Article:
Ford Bronco & Ranger to Return?

Ford Everest

Enthusiasts rejoice, the Ford Bronco is coming back!  And the Ranger!

Probably . . .

The tentative labor agreement between Ford Motor Company and the UAW shows the outgoing Focus and C-Max at the 2.8 million square foot, Michigan Assembly Plant will be replaced with a new Ranger. And there is strong evidence in the agreement that suggests a new Bronco will join Ford’s mid-size pickup there. A cornerstone of the pending UAW agreement, much like the FCA-UAW agreement, is Ford’s commitment to investing in domestic production and American jobs.

In July of this year, Ford announced that Focus and C-Max would decamp Michigan Assembly in 2018 for Mexico. This move is part of a long-term trend that has seen a steady shift in production from the United States and Canada to Mexico. According to WardsAuto, which tracks production data, 10 percent of vehicles made in North America in 2004 were produced in Mexico. Last year, Mexico’s share of North American production reached 20 percent, and based on confirmed OEM plans, will hit 25 percent by 2020.

But there is good news for American auto manufacturing jobs and Bronco fans alike. Domestic auto manufacturing employment expanded 15 percent between 2008 and 2014, and those gains appear to be protected by robust consumer demand in conjunction with the current round of labor agreements. Not only that, but the products being made in American factories will be highly profitable, high-volume trucks and SUVs, while less profitable cars transition to Mexico.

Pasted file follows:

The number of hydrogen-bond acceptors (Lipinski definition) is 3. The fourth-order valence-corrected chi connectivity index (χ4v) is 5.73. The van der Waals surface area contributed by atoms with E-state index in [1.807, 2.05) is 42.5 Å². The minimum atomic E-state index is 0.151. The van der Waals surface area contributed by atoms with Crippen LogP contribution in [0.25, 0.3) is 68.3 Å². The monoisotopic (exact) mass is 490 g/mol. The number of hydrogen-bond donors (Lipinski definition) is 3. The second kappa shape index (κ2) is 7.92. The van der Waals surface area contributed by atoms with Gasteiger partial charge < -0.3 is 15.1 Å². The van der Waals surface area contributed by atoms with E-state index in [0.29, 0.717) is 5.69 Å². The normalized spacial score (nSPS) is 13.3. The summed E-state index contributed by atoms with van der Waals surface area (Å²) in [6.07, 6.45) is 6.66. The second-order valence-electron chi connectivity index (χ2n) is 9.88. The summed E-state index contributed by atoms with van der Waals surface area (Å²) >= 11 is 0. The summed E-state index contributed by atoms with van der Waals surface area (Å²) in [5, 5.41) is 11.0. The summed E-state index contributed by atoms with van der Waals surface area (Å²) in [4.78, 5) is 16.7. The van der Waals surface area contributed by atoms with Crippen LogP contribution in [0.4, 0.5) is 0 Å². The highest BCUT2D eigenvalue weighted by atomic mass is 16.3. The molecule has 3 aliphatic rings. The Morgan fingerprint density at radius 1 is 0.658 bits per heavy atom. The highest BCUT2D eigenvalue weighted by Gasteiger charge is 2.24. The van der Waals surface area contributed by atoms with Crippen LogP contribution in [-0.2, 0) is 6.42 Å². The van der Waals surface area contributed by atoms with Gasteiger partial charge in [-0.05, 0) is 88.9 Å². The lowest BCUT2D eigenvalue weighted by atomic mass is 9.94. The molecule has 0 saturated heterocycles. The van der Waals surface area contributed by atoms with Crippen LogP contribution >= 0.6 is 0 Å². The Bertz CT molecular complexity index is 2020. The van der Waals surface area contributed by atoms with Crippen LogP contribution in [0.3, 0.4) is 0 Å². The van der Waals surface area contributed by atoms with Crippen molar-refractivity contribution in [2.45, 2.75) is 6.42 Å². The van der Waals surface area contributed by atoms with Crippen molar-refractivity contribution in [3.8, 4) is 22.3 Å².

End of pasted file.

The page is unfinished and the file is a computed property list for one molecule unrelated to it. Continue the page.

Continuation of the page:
2004 OEM Bronco Concept

2004 OEM Bronco Concept

Ranger and Bronco enthusiasts will be the beneficiaries of these trends. Were it not for its need to satiate the UAW and keep its 4,100 workers in Wayne busy, Ford may not have a stand-alone business case for the reintroduction of the Bronco. I even make the case the new Bronco (and you might not believe it) should return as something else entirely.

Still, the case for the Ranger is however strong and it will be the volume leader between the two products. The surging GM Colorado/Canyon twins are on pace to move 124,000 units in the Unites States and Canada this year – their first full-year back on the market.

What’s more, even in the face of renewed competition in the segment, sales of the class leading Toyota Tacoma are trending up. Moreover, GM has established with the Colorado/Canyon that mid-size trucks will not necessarily cannibalize full-size sales, as the Silverado/Sierra are together tracking for a 10 percent sales increase this year.

There is room for the Ranger in the mid-size pickup market, but can Ford fill Michigan Assembly with them? Probably not. Thus the Bronco, which should be able to soak up enough demand in this SUV crazed market to keep Wayne humming. However, in spite of rumors that the new Bronco may adopt a full-size form, this is not going to happen due to cost and market conditions.